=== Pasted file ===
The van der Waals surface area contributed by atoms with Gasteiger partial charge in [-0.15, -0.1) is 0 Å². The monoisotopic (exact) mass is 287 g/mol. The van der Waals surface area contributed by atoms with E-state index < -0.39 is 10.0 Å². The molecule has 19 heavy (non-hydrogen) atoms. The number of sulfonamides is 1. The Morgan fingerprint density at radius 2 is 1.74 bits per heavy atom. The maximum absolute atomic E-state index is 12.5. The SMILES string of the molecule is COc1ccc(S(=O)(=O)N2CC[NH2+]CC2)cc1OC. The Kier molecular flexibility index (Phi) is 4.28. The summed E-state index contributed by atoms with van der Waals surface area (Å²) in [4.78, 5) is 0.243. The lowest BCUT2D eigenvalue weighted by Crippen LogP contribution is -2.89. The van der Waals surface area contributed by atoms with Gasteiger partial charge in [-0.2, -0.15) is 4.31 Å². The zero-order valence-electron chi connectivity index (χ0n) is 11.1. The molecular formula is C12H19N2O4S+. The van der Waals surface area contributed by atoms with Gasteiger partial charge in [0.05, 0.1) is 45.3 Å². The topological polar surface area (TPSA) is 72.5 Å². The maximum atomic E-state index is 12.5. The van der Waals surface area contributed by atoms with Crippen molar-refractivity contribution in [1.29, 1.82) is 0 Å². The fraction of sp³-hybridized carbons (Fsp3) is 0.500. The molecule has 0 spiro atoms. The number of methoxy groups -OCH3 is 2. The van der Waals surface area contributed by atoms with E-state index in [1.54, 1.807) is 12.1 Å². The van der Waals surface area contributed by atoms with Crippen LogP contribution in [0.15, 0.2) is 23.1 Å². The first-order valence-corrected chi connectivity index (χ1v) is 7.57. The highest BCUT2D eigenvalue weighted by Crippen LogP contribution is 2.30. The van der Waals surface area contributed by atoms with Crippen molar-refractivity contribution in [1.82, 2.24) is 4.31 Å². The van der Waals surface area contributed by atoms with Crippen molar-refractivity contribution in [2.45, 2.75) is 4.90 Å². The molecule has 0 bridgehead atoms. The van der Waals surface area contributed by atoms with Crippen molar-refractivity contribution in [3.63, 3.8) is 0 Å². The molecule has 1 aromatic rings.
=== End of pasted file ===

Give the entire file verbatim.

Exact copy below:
The van der Waals surface area contributed by atoms with Gasteiger partial charge in [-0.15, -0.1) is 0 Å². The monoisotopic (exact) mass is 287 g/mol. The van der Waals surface area contributed by atoms with E-state index < -0.39 is 10.0 Å². The molecule has 19 heavy (non-hydrogen) atoms. The number of sulfonamides is 1. The Morgan fingerprint density at radius 2 is 1.74 bits per heavy atom. The maximum absolute atomic E-state index is 12.5. The SMILES string of the molecule is COc1ccc(S(=O)(=O)N2CC[NH2+]CC2)cc1OC. The Kier molecular flexibility index (Phi) is 4.28. The summed E-state index contributed by atoms with van der Waals surface area (Å²) in [4.78, 5) is 0.243. The lowest BCUT2D eigenvalue weighted by Crippen LogP contribution is -2.89. The van der Waals surface area contributed by atoms with Gasteiger partial charge in [-0.2, -0.15) is 4.31 Å². The zero-order valence-electron chi connectivity index (χ0n) is 11.1. The molecular formula is C12H19N2O4S+. The van der Waals surface area contributed by atoms with Gasteiger partial charge in [0.05, 0.1) is 45.3 Å². The topological polar surface area (TPSA) is 72.5 Å². The maximum atomic E-state index is 12.5. The van der Waals surface area contributed by atoms with Crippen molar-refractivity contribution in [1.29, 1.82) is 0 Å². The fraction of sp³-hybridized carbons (Fsp3) is 0.500. The molecule has 0 spiro atoms. The number of methoxy groups -OCH3 is 2. The van der Waals surface area contributed by atoms with E-state index in [1.54, 1.807) is 12.1 Å². The van der Waals surface area contributed by atoms with Crippen LogP contribution in [0.15, 0.2) is 23.1 Å². The first-order valence-corrected chi connectivity index (χ1v) is 7.57. The highest BCUT2D eigenvalue weighted by Crippen LogP contribution is 2.30. The van der Waals surface area contributed by atoms with Crippen molar-refractivity contribution in [1.82, 2.24) is 4.31 Å². The van der Waals surface area contributed by atoms with Crippen molar-refractivity contribution in [2.45, 2.75) is 4.90 Å². The molecule has 0 bridgehead atoms. The van der Waals surface area contributed by atoms with Crippen molar-refractivity contribution in [3.63, 3.8) is 0 Å². The molecule has 1 aromatic rings.